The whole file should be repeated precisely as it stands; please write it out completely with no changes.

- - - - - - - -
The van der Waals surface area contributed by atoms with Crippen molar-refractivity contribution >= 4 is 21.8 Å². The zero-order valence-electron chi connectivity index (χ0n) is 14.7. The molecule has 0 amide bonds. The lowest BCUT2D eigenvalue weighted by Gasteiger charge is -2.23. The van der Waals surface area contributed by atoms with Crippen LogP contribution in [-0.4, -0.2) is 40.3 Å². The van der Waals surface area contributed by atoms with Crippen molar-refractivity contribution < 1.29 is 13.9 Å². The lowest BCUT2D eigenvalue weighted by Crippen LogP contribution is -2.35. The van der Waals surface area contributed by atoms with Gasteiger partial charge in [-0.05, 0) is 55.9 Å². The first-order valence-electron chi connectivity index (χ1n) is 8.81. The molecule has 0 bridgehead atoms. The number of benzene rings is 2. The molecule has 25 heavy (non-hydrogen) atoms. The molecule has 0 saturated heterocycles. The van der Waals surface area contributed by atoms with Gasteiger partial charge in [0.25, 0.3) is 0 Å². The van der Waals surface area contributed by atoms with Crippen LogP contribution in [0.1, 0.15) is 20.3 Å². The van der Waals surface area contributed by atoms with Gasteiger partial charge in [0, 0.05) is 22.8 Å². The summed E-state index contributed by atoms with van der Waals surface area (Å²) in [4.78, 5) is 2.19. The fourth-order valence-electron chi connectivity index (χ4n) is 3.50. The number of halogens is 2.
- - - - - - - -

The van der Waals surface area contributed by atoms with Crippen molar-refractivity contribution >= 4 is 21.8 Å². The zero-order valence-electron chi connectivity index (χ0n) is 14.7. The molecule has 0 amide bonds. The lowest BCUT2D eigenvalue weighted by Gasteiger charge is -2.23. The van der Waals surface area contributed by atoms with Crippen LogP contribution in [-0.4, -0.2) is 40.3 Å². The van der Waals surface area contributed by atoms with Crippen molar-refractivity contribution < 1.29 is 13.9 Å². The lowest BCUT2D eigenvalue weighted by Crippen LogP contribution is -2.35. The van der Waals surface area contributed by atoms with Gasteiger partial charge in [-0.05, 0) is 55.9 Å². The first-order valence-electron chi connectivity index (χ1n) is 8.81. The molecule has 0 bridgehead atoms. The number of benzene rings is 2. The molecule has 25 heavy (non-hydrogen) atoms. The molecule has 0 saturated heterocycles. The van der Waals surface area contributed by atoms with Gasteiger partial charge in [0.25, 0.3) is 0 Å². The van der Waals surface area contributed by atoms with Crippen LogP contribution in [0.1, 0.15) is 20.3 Å². The van der Waals surface area contributed by atoms with Gasteiger partial charge in [0, 0.05) is 22.8 Å². The summed E-state index contributed by atoms with van der Waals surface area (Å²) in [4.78, 5) is 2.19. The fourth-order valence-electron chi connectivity index (χ4n) is 3.50. The number of halogens is 2.